Scooby and Scrappy-Doo
|Movie Voices||Scott Innes|
Scrappy Cornelius Doo is a fictional Great Dane puppy created by Hanna-Barbera Productions in 1979 as the nephew of Scooby-Doo. Scrappy is the most noteworthy of Scooby's relatives; he became a recurring character in the Scooby-Doo series from 1979. He is noted for being quite headstrong and always wanting to face off in a fight against the various villains (unlike his uncle). Scooby and Shaggy were present at Scrappy's birth. In the first live-action movie, he was portrayed in a negative light, in response to the public dislike toward his character. Lennie Weinrib provided his voice for one season in 1979; from 1980 on, it was performed by Don Messick.
A December 1980 episode of Scooby-Doo and Scrappy-Doo ("Scrappy's Birthday") depicts Scrappy-Doo's birth. Born at St. Bernard's Hospital to Scooby-Doo's sister Ruby-Doo, Scrappy idolizes his uncle Scooby and would often assist Scooby and his friends in solving mysteries. With a highly energetic and brave personality, despite his small size, Scrappy was the opposite of his uncle; Scrappy would usually insist on trying to directly fight the various monsters Scooby and his associates encountered.
- "Lemme at 'em! I'll splat 'em!"
- "Ta ta ta da daaa!" (imitating a bugle playing "Charge!") "Puppy power!"
- Ba-aa-aa-aa BAAaARBARA KEMPERNOLTE!!
Scrappy-Doo was added to the cast of Scooby-Doo to save the show's ratings, which by 1979 had begun to sink to the point of cancellation threats from ABC. After his addition to the show proved to be a ratings success, Hanna-Barbera restructured the show around Scrappy in 1980. The original format of four teenagers and their dog(s) solving supernatural mysteries for a half-hour was eshewed for simpler, more comedic adventures which involved real supernatural villains (the villains in previous Scooby episodes were almost always regular humans in disguise).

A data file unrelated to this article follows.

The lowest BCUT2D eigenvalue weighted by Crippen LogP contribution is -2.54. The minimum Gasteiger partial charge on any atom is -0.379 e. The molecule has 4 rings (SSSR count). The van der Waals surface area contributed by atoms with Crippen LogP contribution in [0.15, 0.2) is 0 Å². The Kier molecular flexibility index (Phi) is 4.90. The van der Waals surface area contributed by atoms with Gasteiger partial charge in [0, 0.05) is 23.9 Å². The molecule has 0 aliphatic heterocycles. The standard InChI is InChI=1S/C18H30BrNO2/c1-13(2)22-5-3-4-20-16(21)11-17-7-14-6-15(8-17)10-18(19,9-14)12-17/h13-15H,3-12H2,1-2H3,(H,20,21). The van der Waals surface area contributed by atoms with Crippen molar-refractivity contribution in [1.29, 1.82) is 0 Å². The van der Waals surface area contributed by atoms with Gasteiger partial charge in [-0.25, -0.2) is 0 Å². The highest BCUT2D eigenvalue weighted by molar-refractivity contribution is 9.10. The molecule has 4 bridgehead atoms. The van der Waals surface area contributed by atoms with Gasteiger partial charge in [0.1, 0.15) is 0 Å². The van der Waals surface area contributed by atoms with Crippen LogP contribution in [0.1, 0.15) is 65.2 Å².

Scrappy remained an integral part of the Scooby-Doo franchise, on both TV and in Scooby related licensed products and merchandising, through the end of the 1980s. He was also briefly the star of his own seven minute shorts — the Scrappy and Yabba Doo segments of Scooby-Doo and Scrappy-Doo. Teamed with his uncle Yabba-Doo and Deputy Dusty, he helped maintain law and order in a small town in the American west.
In later years, the presence of Scrappy-Doo has often been criticized as having had a negative impact on the various Scooby-Doo series of the 1980s. Others credit Scooby-Doo's gradual decline during that period to other factors, such as the format changes. Scrappy-Doo has become the symbol of a character, usually over-exuberant or cute in an irritating way, that critics say is gratuitously added to a series. (see Cousin Oliver)
In line with the general perception of the character by audiences, Scrappy-Doo has not appeared in any Scooby-related spinoffs since the made-for-television movie Scooby-Doo and the Reluctant Werewolf in 1988, save for the first live-action theatrical film Scooby-Doo, where Scrappy played a decidedly negative role as the film's main villain. Scrappy-Doo also made a brief appearance in an episode of the 2000s animated series Harvey Birdman Attorney at Law in the episode "Shaggy Busted"), where he appeared at the end of the episode to repeat his catchphrase, only to be scooped up (presumably as food) by Avenger the eagle.
- Scooby-Doo and Scrappy-Doo (half-hour version) (1979)
- Scooby-Doo and Scrappy-Doo (seven-minute version) (1980)
- Scrappy and Yabba-Doo (1982)
- The New Scooby and Scrappy-Doo Show(1983)
- The New Scooby-Doo Mysteries (1984)
- The 13 Ghosts of Scooby-Doo (1985)
- Scooby-Doo Meets the Boo Brothers (1987)
- Scooby-Doo and the Ghoul School (1988)
- Scooby-Doo and the Reluctant Werewolf (1988)
- Scooby-Doo (2002)
- Harvey Birdman Attorney at Law - "Shaggy Busted" (2002)